MRI scanners are integral in the detection of diseases like cancer. However, they may soon be elevated from diagnostic equipment to a therapeutic platform. This is because the researchers at University College London (UCL), have used an MRI scanner to guide a tiny magnetic “seed” through the brain to heat and destroy cancer cells.
This innovative and disruptive cancer therapy, which has been tested on mice, is called “minimally invasive image-guided ablation”, or MINIMA, according to the study published in Advanced Science.
It comprises ferromagnetic thermoseeds, which are 2mm metal spheres, that are guided to a tumor with the help of magnetic propulsion generated by an MRI scanner and then remotely heated to kill nearby cancer cells.
For humans, this technique can be a breakthrough in treating difficult-to-reach brain tumors by establishing “proof-of-concept” for precise treatment of cancers like glioblastoma which is the most common form of brain cancer, and prostate, which could benefit from less invasive therapies.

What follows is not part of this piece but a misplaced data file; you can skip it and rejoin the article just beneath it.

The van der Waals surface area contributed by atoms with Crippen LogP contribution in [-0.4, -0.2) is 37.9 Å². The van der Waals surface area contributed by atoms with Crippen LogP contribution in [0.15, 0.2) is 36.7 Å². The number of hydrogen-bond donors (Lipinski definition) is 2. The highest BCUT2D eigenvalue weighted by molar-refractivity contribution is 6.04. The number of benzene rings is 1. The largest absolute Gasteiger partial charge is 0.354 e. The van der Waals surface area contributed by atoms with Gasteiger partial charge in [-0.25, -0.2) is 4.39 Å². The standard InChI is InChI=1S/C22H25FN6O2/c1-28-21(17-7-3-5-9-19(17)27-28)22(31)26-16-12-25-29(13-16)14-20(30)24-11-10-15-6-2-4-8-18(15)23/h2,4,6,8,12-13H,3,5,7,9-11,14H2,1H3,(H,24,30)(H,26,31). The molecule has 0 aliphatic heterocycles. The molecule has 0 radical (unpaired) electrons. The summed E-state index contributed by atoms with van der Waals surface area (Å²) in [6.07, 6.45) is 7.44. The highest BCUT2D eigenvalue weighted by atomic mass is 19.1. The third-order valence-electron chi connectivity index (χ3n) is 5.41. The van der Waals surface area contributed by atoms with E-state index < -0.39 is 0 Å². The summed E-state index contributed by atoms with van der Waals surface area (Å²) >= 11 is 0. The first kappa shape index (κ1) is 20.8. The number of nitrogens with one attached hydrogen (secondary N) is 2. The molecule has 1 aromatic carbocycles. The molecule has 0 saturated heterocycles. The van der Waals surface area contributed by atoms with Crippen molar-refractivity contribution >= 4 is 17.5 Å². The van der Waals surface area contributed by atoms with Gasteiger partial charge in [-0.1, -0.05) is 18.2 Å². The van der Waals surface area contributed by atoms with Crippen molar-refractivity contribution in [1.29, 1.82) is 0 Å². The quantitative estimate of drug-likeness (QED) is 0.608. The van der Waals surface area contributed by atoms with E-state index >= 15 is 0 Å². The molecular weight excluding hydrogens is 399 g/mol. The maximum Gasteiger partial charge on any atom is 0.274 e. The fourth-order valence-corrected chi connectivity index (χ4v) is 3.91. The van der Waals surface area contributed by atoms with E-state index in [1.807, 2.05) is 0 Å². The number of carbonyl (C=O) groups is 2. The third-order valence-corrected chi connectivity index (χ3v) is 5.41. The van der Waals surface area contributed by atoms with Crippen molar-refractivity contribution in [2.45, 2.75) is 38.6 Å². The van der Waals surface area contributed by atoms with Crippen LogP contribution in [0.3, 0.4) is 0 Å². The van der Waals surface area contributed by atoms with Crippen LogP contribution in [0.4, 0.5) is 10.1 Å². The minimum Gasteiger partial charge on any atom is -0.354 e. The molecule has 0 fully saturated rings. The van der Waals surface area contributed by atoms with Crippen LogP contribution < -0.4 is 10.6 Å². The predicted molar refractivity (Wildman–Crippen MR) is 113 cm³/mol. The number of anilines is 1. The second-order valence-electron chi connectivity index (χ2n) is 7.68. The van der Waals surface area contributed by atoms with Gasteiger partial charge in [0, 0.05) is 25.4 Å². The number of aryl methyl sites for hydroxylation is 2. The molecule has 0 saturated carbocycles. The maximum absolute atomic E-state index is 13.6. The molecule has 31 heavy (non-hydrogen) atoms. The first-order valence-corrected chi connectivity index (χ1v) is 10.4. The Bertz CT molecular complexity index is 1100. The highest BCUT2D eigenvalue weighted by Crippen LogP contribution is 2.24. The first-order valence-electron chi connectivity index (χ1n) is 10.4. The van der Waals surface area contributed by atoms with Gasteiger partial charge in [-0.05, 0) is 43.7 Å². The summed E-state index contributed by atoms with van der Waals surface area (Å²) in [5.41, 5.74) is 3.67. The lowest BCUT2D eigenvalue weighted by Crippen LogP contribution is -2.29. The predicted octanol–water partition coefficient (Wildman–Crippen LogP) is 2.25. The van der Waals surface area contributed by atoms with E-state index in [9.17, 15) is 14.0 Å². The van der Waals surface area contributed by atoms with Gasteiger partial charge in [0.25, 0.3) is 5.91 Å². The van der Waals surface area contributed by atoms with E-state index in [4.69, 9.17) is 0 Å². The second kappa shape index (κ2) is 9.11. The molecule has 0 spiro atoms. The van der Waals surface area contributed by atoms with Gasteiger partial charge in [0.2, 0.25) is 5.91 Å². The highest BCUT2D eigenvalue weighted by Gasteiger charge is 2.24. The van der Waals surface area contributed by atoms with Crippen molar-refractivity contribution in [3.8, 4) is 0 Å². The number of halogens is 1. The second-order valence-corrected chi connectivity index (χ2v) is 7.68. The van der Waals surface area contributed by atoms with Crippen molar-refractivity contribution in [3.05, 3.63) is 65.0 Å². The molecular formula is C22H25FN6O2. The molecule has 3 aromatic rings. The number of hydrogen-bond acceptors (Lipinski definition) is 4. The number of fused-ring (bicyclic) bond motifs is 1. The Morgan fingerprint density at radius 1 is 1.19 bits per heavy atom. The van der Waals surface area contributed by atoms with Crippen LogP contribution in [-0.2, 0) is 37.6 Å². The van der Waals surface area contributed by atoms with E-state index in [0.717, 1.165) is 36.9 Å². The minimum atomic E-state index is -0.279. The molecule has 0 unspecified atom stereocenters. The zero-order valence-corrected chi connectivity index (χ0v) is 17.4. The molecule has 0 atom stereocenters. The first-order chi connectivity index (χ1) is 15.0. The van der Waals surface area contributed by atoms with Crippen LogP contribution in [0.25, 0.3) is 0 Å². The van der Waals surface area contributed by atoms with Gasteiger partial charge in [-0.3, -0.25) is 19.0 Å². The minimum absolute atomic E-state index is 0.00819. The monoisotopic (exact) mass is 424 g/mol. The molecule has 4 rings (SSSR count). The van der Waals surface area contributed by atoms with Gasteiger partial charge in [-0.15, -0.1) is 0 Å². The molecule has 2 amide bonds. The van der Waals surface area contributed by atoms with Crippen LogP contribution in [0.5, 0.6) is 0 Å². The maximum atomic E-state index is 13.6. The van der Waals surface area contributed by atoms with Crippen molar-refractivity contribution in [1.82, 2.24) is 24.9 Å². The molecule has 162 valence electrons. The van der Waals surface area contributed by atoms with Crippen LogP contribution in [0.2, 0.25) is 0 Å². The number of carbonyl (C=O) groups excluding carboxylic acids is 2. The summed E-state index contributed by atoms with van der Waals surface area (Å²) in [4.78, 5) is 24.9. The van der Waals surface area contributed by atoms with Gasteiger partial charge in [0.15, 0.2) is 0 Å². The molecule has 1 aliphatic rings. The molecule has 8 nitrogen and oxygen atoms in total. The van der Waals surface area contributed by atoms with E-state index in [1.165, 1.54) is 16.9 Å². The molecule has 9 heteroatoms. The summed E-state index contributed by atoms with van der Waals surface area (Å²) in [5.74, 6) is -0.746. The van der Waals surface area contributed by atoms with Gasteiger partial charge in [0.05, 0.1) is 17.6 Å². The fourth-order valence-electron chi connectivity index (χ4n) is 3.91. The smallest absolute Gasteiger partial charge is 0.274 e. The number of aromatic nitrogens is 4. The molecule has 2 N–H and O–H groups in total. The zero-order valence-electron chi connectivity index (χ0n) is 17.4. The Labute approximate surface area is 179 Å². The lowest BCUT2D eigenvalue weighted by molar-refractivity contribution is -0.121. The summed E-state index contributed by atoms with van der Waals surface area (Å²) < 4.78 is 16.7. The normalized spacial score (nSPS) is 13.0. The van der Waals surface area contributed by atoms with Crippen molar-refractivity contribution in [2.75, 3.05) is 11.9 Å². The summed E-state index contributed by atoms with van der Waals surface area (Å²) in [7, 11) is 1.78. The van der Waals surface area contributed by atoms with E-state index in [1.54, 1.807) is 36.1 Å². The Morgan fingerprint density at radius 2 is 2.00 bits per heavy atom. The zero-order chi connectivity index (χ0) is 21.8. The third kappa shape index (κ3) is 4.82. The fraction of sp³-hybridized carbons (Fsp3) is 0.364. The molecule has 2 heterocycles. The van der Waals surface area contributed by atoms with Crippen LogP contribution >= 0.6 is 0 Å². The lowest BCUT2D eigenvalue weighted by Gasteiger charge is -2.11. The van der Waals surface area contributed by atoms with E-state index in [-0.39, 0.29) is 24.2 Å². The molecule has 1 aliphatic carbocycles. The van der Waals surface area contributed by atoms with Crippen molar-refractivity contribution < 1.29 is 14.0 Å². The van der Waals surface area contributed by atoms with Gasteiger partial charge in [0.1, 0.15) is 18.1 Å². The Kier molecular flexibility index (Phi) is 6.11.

The researchers demonstrated the three major components of MINIMA to a high level of accuracy: precise seed imaging, navigation through brain tissue using a customized MRI system (tracked to within 0.3 mm accuracy), and eliminating the tumor in a mouse model by heating it.
“Using an MRI scanner to deliver a therapy in this way allows the therapeutic seed and the tumor to be imaged throughout the procedure, ensuring the treatment is delivered with precision and without having to perform open surgery,” explained lead author Rebecca Baker at the UCL Centre for Advanced Biomedical Imaging, in a press release. “This could be beneficial to patients by reducing recovery times and minimizing the chance of side effects.”
“One in 8 men will be diagnosed with prostate cancer. While treatments such as radiotherapy and surgery can be effective, they often cause unwanted and debilitating side effects such as incontinence and impotence,” said Professor Mark Emberton at UCL Division of Surgery and Interventional Science, who is the lead cancer clinician in the study. “MINIMA may allow us to precisely target and destroy prostate tumor tissue, reducing harm to normal cells,” he added.
The researchers aim to use the seed’s structure in an advanced way. It will be able to function as a tiny cutting knife that can be guided through tissue. This would enable surgeons to do remotely controlled procedures and potentially revolutionize non-invasive surgery.